Rev. Jay Sidebotham
jsidebotham@renewalworks.org
RenewalWorks is a ministry of Forward Movement.
www.renewalworks.org

Monday Matters (December 31, 2018)

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O sing to the Lord a new song; sing to the Lord, all the earth. -Psalm 96:1
 
Create in me a clean heart, O God, and renew a right spirit within me.   -Psalm 51:11

You have heard; now see all this; and will you not declare it? From this time forward I make you hear new things, hidden things that you have not known.                 -Isaiah 48:6

 
And the one who was seated on the throne said, “See, I am making all things new.” Also he said, “Write this, for these words are trustworthy and true.      -Rev. 21:5
 
For I am about to create new heavens and a new earth; the former things shall not be remembered or come to mind.                   -Isaiah 65:17

But, in accordance with his promise, we wait for new heavens and a new earth, where righteousness is at home. 

           -II Peter 3:1
 
So if anyone is in Christ, there is a new creation: everything old has passed away; see, everything has become new! 
       -II Corin. 5:17

Whenever

It’s one of my favorite words in the Prayer Book. It appears in the promises we make at baptism, when we say that whenever we sin, we will repent and return to the Lord. It doesn’t say if ever. It says whenever. It’s gonna happen.

The word also appears in the prayers at a wedding. As we pray for the couple, we ask that they receive grace whenever they hurt each other. Not if ever. Whenever. It’s gonna happen (as one who has been married 33 years can attest).

So why do I like this word? It champions the premise and promise that there is always a chance for a new start. God does not write us off. God is in the forgiveness business. And just to make sure that we get the point, the Bible is full of stories of folks who screw up and find a new path forward. Moses, a murderer and fugitive, becomes the greatest leader in the Hebrew Scriptures. Jonah is told to go east so he heads west, ends up as lunch for the whale, and proclaims grace to great effect. The prodigal son creeps home filled with shame and receives a party. Peter denies. Thomas doubts. Paul persecutes. You get the idea.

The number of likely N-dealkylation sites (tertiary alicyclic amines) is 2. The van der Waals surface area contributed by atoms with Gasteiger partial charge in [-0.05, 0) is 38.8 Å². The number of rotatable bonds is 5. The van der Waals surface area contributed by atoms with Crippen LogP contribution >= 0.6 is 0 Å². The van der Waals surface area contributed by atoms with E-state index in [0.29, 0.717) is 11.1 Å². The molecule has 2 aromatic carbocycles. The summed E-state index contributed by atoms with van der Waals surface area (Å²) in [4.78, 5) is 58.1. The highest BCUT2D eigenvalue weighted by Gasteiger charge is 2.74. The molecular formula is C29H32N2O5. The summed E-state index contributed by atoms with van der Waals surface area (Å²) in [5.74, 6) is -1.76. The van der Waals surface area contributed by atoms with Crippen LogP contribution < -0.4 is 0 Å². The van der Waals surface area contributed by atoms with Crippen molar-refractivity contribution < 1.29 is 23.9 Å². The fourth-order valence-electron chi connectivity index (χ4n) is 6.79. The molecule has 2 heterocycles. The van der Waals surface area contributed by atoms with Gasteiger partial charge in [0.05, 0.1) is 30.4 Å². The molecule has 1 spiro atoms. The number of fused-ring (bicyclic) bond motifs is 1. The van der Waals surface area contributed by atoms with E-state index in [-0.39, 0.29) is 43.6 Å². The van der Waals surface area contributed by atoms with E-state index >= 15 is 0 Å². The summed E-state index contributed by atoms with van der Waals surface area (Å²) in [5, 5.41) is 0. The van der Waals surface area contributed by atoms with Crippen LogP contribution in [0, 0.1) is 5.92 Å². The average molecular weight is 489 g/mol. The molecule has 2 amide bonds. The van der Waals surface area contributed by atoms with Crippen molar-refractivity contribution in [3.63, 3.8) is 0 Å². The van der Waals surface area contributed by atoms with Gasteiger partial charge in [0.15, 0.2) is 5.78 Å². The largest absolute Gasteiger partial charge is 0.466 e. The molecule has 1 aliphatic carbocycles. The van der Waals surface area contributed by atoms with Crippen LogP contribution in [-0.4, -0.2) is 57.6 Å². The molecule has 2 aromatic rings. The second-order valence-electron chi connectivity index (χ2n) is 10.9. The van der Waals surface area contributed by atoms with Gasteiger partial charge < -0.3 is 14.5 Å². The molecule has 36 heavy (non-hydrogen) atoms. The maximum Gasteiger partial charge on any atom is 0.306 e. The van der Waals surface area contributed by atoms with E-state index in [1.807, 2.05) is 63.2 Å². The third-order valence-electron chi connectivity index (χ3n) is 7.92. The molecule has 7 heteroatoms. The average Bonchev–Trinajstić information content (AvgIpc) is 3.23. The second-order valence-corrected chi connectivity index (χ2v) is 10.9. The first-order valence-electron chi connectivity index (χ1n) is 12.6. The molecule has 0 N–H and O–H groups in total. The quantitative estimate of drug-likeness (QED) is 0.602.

All of which is worth thinking about on the cusp of a new year. What will you do with the new? We often make resolutions, teeth-gritting determinations to be better, to be different, to improve self, to assert power when we may at our core know our selves to be powerless. I saw a billboard on Saturday. Big headline: New Year. New You. It was for a team of plastic surgeons. I may well be a candidate, but I don’t think it gets to the heart of the matter.

The Christian faith, the gospel, approaches all of this in a different way. It goes to the heart. God is in the business of making our hearts new. Jesus told Nicodemus, an old really religious guy, perhaps the Episcopal clergy of the day, that he must be born again, born from above, born anew. Resurrection means to stand again. Paul speaks of the possibility that we can become a new creation. The psalms repeatedly invite us to sing a new song. The Revelation to John envisions a new heaven and a new earth.

You can look at our world, our nation, our church, our own lives and reasonably conclude that old ways are not working. (File by title: Government shutdown.) Perhaps that’s precisely what we need to see in order to invite God to do some new work in our hearts. How might we offer that invitation?

One suggestion: In the church in which I serve, over the next two months, we are going to explore the Way of Love: Practices for a Jesus-centered life. These are seven simple (but not necessarily easy) things we can do to live in a new way, proposed and promoted by our Presiding Bishop Michael Curry. Check it out at https://www.episcopalchurch.org/way-of-love.